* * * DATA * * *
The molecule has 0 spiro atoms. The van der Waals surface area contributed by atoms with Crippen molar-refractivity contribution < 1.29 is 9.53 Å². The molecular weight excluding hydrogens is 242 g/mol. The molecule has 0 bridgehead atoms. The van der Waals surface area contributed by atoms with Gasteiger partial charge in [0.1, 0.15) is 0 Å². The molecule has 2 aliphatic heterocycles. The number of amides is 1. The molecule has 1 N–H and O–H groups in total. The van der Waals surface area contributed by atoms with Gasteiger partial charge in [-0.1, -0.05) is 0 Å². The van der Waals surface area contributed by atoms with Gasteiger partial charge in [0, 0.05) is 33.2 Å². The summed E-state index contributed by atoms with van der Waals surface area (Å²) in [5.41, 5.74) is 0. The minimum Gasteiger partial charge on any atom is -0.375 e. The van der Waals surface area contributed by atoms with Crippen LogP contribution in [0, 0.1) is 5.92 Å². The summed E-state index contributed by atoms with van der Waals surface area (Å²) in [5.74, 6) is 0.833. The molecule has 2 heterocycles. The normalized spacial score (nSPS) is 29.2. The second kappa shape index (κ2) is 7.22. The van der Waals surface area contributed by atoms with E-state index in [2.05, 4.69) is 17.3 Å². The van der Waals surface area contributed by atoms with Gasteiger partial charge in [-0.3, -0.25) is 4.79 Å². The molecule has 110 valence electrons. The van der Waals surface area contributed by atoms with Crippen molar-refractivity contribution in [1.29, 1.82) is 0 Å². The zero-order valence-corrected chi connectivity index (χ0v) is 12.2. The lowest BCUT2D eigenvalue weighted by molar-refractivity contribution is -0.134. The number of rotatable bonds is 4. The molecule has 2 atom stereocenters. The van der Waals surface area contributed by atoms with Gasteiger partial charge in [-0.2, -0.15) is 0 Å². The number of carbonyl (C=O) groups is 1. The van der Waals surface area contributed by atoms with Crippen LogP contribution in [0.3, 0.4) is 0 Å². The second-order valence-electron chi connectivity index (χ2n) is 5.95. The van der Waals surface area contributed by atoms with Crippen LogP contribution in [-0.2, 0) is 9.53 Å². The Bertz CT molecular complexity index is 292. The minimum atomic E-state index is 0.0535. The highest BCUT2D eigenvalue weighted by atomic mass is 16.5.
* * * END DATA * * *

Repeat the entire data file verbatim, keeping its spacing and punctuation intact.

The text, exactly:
The molecule has 0 spiro atoms. The van der Waals surface area contributed by atoms with Crippen molar-refractivity contribution < 1.29 is 9.53 Å². The molecular weight excluding hydrogens is 242 g/mol. The molecule has 0 bridgehead atoms. The van der Waals surface area contributed by atoms with Gasteiger partial charge in [0.1, 0.15) is 0 Å². The molecule has 2 aliphatic heterocycles. The number of amides is 1. The molecule has 1 N–H and O–H groups in total. The van der Waals surface area contributed by atoms with Gasteiger partial charge in [-0.1, -0.05) is 0 Å². The van der Waals surface area contributed by atoms with Gasteiger partial charge in [0, 0.05) is 33.2 Å². The summed E-state index contributed by atoms with van der Waals surface area (Å²) in [5.41, 5.74) is 0. The minimum Gasteiger partial charge on any atom is -0.375 e. The van der Waals surface area contributed by atoms with Crippen LogP contribution in [0, 0.1) is 5.92 Å². The summed E-state index contributed by atoms with van der Waals surface area (Å²) in [5.74, 6) is 0.833. The molecule has 2 heterocycles. The normalized spacial score (nSPS) is 29.2. The second kappa shape index (κ2) is 7.22. The van der Waals surface area contributed by atoms with E-state index in [2.05, 4.69) is 17.3 Å². The van der Waals surface area contributed by atoms with Gasteiger partial charge in [-0.3, -0.25) is 4.79 Å². The molecule has 110 valence electrons. The van der Waals surface area contributed by atoms with Crippen molar-refractivity contribution in [1.29, 1.82) is 0 Å². The zero-order valence-corrected chi connectivity index (χ0v) is 12.2. The lowest BCUT2D eigenvalue weighted by molar-refractivity contribution is -0.134. The number of rotatable bonds is 4. The molecule has 2 atom stereocenters. The van der Waals surface area contributed by atoms with Gasteiger partial charge in [-0.2, -0.15) is 0 Å². The number of carbonyl (C=O) groups is 1. The van der Waals surface area contributed by atoms with Crippen LogP contribution in [0.3, 0.4) is 0 Å². The second-order valence-electron chi connectivity index (χ2n) is 5.95. The van der Waals surface area contributed by atoms with Crippen LogP contribution in [-0.2, 0) is 9.53 Å². The Bertz CT molecular complexity index is 292. The minimum atomic E-state index is 0.0535. The highest BCUT2D eigenvalue weighted by atomic mass is 16.5.